Loudness Penalty

名前負けしたバンドっぽい名前 Loudness Penalty ですが、その名の通り、オーディオデータのラウドネスを計測して、YouTubeやSpotify, TIDAL, Pandora, iTunesといった名だたるサービスでどんだけ音量を下げられてしまうかを示してくれるサイト。



Thanks for using the Loudness Penalty analyzer – here are the results for your file:


  • YouTube: -0.2
  • Spotify: -1.7
  • TIDAL: -0.4
  • Pandora: -1.2
  • iTunes: -2

(*) iTunes penalty values are approximate

What do these numbers mean?

The Loudness Penalty value tells you how much the playback volume of the track you tested will be changed by each streaming service, in dB (decibels).

So for example, since your track scores LP -0.2 (a negative value) on YouTube, it will be played back 0.2 dB lower than its original loudness when people listen to it there. If the LP was positive, then your song would be played back at its original loudness.

So will my music sound quiet?

Not necessarily. Streaming services turn down loud songs to prevent you being “blasted” by loud music, because it causes complaints. This process is called Loudness Normalization. But their goal is only to get consistent loudness, so your music should just sound a similar level to everything else.

Why do the LP values matter, then?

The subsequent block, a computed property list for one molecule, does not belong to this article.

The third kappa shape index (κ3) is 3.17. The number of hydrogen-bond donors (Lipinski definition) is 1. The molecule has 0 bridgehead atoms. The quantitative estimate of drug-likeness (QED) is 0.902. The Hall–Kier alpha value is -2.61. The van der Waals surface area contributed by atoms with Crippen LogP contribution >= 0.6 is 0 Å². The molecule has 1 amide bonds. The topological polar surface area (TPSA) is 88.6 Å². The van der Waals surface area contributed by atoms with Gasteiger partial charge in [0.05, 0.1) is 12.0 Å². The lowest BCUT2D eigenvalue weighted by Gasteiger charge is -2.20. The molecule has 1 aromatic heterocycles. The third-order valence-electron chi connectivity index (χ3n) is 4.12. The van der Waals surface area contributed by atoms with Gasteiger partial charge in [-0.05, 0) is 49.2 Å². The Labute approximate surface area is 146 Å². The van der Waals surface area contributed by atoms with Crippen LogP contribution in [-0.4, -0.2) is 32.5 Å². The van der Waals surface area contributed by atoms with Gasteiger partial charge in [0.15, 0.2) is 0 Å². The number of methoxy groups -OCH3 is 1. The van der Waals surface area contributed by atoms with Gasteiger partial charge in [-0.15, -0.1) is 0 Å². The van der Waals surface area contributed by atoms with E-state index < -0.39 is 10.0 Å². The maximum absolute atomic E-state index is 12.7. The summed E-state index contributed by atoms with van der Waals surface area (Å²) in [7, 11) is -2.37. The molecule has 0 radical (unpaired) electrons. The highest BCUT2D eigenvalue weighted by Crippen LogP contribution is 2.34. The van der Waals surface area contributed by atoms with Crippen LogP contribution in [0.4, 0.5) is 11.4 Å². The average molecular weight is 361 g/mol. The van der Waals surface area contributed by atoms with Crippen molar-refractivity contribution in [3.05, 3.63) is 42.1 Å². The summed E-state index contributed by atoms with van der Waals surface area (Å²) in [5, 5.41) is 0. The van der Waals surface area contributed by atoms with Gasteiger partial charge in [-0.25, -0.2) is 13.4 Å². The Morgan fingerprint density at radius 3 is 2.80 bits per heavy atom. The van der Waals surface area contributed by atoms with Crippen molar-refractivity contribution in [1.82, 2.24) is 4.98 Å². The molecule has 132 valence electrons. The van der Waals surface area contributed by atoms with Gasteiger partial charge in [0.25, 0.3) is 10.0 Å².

Since streaming services are going to turn loud music down anyway, more and more people are deciding they would prefer to take control of this process themselves, and optimize their music for the best possible results. The Loudness Penalty values enable you to do this by predicting exactly what will happen to your music when it’s played back after uploading.

If you master something with high loudness, it will be turned down more – you’ll see a larger negative LP score. We recommend avoiding very large negative LP values, especially on YouTube because songs like this often sound “smaller” than those with LP scores closer to zero.

Hear it for yourself

For example, compare the loud sections of these two Metallica songs on YouTube – The Day That Never Comes (LP -5.8) and Hardwired (LP -2.4). Which has more impact?

Loudness normalization means you have the opportunity to make your music sound better, too. In our experience, LP between 0 and -2 on YouTube will work well for even the loudest genres. For example, Drake’s recent hit God’s Plan has a score of LP -0.8 on YouTube, and it sounds huge.

More information

We’ve tried to make the Loudness Penalty site as easy-to-use and intuitive as possible, but this is a complex topic, and there isn’t room to cover all the details here.

If you’d like to take full advantage of the insights Loudness Penalty can give you, we’ve put together a short series of emails telling you everything you need to know about how LP will affect your music, and how to get the best results.

You’ll find out:

  • Why LP values are different on each streaming service
  • Do the services use compression or limiting?
  • What happens with positive LP scores on each service?
  • When might you choose to ignore LP values?
  • What’s the ideal LP value for maximum playback loudness, and how can you improve the score for your music?

To find out the answers to these questions and more, click here.


さんざん今までも語られてきたこと、あと時間もないので全文訳はしませんが、早い話、LP(Loudness Penalty)が0に近い値で見事にミックスされた曲と、ただただ音圧をぶっ込んだ曲を各音楽サービスで鳴らしたときには、当然後者のほうが小さい音量で再生されてしまいパンチもかえってなくなるので、このサイトで示された数値を目安として適正なラウドネス値でガッチリしたミックスを作るよう努めてください、という内容です。